Experts Seek Ways to Make AI Forget What It Learned

When politician Brian Hood discovered earlier this year that ChatGPT had falsely attributed a criminal past to him, the Australian faced a dilemma engineers have been working hard to solve: how to teach AI to erase mistakes.

Filing a defamation lawsuit against OpenAI, ChatGPT’s creator in April 2023, did not seem like the right solution to Hood. Nor was completely retraining the AI model, a lengthy and costly process.

Experts believe “unlearning,” making AI forget some of what it has been taught, will be crucial in upcoming years, especially with European data protection laws.

“The ability to scrub data from AI training sets is a significant issue,” says RMIT University information sciences professor Lisa Given in Melbourne. However, she believes the process requires much work due to the current lack of knowledge about AI’s operations.

With the huge amount of data used to train AI, engineers are seeking more targeted solutions that remove incorrect information from AI systems’ knowledge to stop false information from spreading.

That issue gained momentum over the past three to four years, explains AI unlearning expert Miqdad Karmanji of Warwick University in the UK.

In November 2023, Google’s DeepMind AI worked on the issue along with Karmanji by publishing a tailored unlearning algorithm for important language models like ChatGPT and Google’s Bard.

Adjusting Some Biases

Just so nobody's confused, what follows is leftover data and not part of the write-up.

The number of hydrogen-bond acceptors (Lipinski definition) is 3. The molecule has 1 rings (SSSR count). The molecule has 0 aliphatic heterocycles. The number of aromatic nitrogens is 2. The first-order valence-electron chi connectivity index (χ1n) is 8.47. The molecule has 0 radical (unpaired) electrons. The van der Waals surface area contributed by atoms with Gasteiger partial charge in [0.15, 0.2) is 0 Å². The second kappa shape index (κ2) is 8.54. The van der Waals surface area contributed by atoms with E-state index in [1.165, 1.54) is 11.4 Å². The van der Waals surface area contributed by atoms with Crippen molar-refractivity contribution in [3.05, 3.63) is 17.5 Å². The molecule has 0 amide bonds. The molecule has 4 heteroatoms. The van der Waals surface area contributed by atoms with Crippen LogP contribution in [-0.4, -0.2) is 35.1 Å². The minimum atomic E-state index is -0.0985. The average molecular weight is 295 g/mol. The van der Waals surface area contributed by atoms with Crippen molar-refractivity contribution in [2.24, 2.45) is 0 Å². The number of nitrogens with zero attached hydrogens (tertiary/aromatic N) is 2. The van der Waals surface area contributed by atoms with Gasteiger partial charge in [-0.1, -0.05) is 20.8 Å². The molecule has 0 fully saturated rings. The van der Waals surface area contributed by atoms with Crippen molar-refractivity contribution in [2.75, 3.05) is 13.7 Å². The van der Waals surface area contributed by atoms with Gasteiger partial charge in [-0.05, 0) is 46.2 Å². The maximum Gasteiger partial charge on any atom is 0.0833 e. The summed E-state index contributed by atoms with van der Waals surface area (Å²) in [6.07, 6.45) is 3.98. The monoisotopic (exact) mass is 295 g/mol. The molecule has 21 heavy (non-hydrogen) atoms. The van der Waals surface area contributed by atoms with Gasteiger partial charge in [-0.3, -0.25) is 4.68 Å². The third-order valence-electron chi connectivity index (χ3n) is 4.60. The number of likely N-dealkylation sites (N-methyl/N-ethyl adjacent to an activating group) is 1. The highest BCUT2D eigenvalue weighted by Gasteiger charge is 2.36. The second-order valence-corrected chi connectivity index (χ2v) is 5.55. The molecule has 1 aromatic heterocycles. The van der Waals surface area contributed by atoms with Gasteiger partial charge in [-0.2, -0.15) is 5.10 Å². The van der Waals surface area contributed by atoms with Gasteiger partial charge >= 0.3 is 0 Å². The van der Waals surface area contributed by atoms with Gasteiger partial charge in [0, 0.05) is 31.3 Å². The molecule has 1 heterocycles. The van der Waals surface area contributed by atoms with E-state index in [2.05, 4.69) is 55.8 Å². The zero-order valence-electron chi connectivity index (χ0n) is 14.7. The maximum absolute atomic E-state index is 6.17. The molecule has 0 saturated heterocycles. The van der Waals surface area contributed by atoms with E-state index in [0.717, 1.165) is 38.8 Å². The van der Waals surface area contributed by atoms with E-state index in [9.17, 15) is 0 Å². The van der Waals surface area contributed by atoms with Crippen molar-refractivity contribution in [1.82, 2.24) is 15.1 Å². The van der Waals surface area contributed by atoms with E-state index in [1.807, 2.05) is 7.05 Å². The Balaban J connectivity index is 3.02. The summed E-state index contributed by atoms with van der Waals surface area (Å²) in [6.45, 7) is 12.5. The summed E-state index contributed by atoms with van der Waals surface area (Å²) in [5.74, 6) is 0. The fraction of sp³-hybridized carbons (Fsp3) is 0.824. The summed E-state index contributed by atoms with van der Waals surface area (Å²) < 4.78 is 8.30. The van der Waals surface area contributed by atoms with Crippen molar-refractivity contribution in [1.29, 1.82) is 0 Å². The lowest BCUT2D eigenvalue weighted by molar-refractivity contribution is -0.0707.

Over 1,000 experts joined a competition DeepMind ran from July to September 2023 to improve AI unlearning techniques.

The method they sought to develop is similar to other research, inserting an algorithm that commands the AI to disregard certain acquired information without modifying the database.

Karmanji says this method can be “a significant tool” in enabling search tools to respond to deletion requests under personal data protection rules.

He states that the developed algorithm also successfully removed copyright-protected content or modified some biases.

However, others like Yann LeCun, Meta’s AI head, seem less convinced about that method’s effectiveness. While he does not label the algorithm as “hopeless, dull or ruthless,” he believes there are “other priorities.”

Artificial intelligence professor Michael Rovatsos at the University of Edinburgh thinks that “The technical solution is not accurate.” He explained that unlearning won’t enable asking broader questions about how data is collected, who benefits and who should take responsibility for AI harm.

Even though Hood’s case was silently resolved after wide media coverage led to correcting ChatGPT’s data, Rovatsos believes current manual methods should remain.

“Users should double-check everything when chatbots provide false information,” says Hood.

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